Nina stands up from her old wooden bench in the middle of the park and presses against the chain link fence. She locks her fingers around the twisted metal and sighs, “Let me just listen to my block.” This is what Hamilton creator Lin-Manuel Miranda is inviting audiences into with his 2008 musical In the Heights, which has finally been released as a major motion picture (another one of those delayed 2020 releases). The musical centers around the Washington Heights neighborhood in Upper Manhattan where Miranda grew up and now most of us can return to theaters and listen to this vibrant and resilient block.
Miranda says that he began writing In the Heights because, as a Latino man, he didn’t feel seen on the stages he dreamed of working on. That is ultimately what Heights is about; dreams, what they’re made of, and the dreamers who dare to have them. “On these blocks, you can’t take two steps without bumping into someone’s big plans,” says Alejandro, a lawyer friend helping main character, Usnavi, accomplish one of his. As with many marginalized communities, though, dreams are sometimes easier dreamt than realized, and that is true of the leads in Heights.
Vanessa wants to open her own designer fashion boutique only to fall short on the impossibly high credit requirements needed to rent the space. Nina is incredibly gifted academically and has her family sacrificing everything so she can attend Stanford only to be met with debilitating isolation and constant microaggressions. Usnavi’s younger cousin Sonny can’t wait to contribute to the world, but actually is a Dreamer living in the Heights undocumented. Each character, and really the entire block, is on the string of a yo-yo bouncing back and forth between fighting for their dreams and then feeling their dignity stripped away pushing their dreams farther and farther into the future. Push and pull. Up and down.
There are times when you can see each character feel their inherent, human dignity. Vanessa wearing her power blazer and clutching her sketch book of designs as she finally has enough money saved for deposits on her rental space. Nina’s father, Kevin, with a goofy smile on his face seeing his college student daughter sitting across the lunch table. Then the yo-yo drops back down. It is hard to chase your dreams when you’ve lost your sense of dignity. That is why the great John Perkins would often say, “You don’t give people dignity. You affirm it!” That is exactly what community matriarch, Abuela Claudia, does for the young dreamers in her neighborhood.
“We had to assert our dignity in small ways,” Abuela tells Nina, “Little details that tell the world we are not invisible.” How do they do that in a neighborhood and a system that often feels like it’s holding them back? There is a palpable tension here between needing the community of the Heights to survive but looking at the sky and seeing a world far beyond the island that they’re on. Their grandparents, parents, and other family members left dire circumstances as outlined in the passionate ballad “Paciencia y Fe (Patience and Faith)” to bring them to this block, but many feel like the only way they’ll achieve their dreams is by leaving it.
How did Miranda find a way to affirm his dignity? Well it’s in the notes, the lyrics, and the moves of In the Heights. He felt like he was being ignored and so found a way to communicate his experiences so that others had to listen. There is so much life in the show itself, but then Warner Brothers combined Miranda’s vision with the direction of Jon M. Chu (Crazy Rich Asians). If you’re familiar with his previous film at all, In the Heights is like the visually stunning wedding scene in Crazy Rich Asians turned up even further.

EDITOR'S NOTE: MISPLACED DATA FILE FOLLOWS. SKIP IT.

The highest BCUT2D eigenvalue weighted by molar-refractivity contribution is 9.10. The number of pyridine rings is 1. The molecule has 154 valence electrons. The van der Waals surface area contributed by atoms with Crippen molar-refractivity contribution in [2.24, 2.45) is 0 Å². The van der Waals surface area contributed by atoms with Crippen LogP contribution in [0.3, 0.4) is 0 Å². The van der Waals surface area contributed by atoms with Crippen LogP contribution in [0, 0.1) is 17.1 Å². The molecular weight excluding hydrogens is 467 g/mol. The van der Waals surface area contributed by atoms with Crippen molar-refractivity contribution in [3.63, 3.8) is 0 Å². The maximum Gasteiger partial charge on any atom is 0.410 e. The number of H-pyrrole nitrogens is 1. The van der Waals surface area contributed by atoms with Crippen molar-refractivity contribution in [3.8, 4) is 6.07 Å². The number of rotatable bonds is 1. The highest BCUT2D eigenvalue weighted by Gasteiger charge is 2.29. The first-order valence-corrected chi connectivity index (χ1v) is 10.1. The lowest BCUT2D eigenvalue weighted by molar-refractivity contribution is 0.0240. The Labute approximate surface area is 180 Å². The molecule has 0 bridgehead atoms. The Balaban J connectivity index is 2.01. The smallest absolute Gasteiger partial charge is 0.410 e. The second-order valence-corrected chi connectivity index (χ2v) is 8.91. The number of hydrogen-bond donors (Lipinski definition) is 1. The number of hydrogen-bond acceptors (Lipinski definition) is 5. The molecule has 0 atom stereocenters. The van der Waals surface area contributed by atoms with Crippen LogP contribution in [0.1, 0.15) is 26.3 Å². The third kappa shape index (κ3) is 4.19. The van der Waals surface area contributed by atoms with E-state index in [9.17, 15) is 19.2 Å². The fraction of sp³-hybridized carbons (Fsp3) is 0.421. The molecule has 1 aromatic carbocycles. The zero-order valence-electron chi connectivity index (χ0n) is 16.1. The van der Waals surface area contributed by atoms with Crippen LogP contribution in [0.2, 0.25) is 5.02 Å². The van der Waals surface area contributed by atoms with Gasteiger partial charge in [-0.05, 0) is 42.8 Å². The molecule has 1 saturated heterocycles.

Chu managed to make a movie musical that feels like a stage production while also feeling like you are in the middle of this neighborhood and the character’s lives. In a story about a place, the Heights really do come alive and act as a character in the film in so many ways. It will be hard for some to not compare Heights with legendary, groundbreaking productions like West Side Story. That film took home the Oscar for Best Cinematography in 1962, and rightfully so, but here we are now in 2021 and Chu and his team have redefined what we can do with the movie musical going forward. I will say now having seen it twice, once on the big screen and once streamed at home on HBO Max, Heights begs to be seen at the theater with an unreasonably big screen, booming speakers, and a sticky floor to tap your feet on. If you are ready to safely return to theaters where you are, then this would be a great movie to do it with.
The success of In the Heights on Broadway no doubt paved the way for Miranda’s incredible success. Hamilton was next and then it was a line of Disney projects like Moana and Mary Poppins. It is safe to say that Miranda is a genius, he was a recipient of a MacArthur Genius Grant in 2015 after all, but is that what it takes for people to listen to your story? The real genius of Miranda’s work is that he has been able to create roles for himself while also shining a light on the stories of others who may feel the way he does. Who knows who might feel heard and seen in this story and what they’ll create?
In the Heights has the opportunity to place you exactly where the title says. In some ways it’s a fantasy, like most movies are, of a place where dreams come true. It’s also a reality of hardships unique to people of color and the communities that weather those hardships together. It is a great addition to the American song book if we are willing to lean in and listen.
In the Heights is currently in theaters as well as streaming on HBO Max.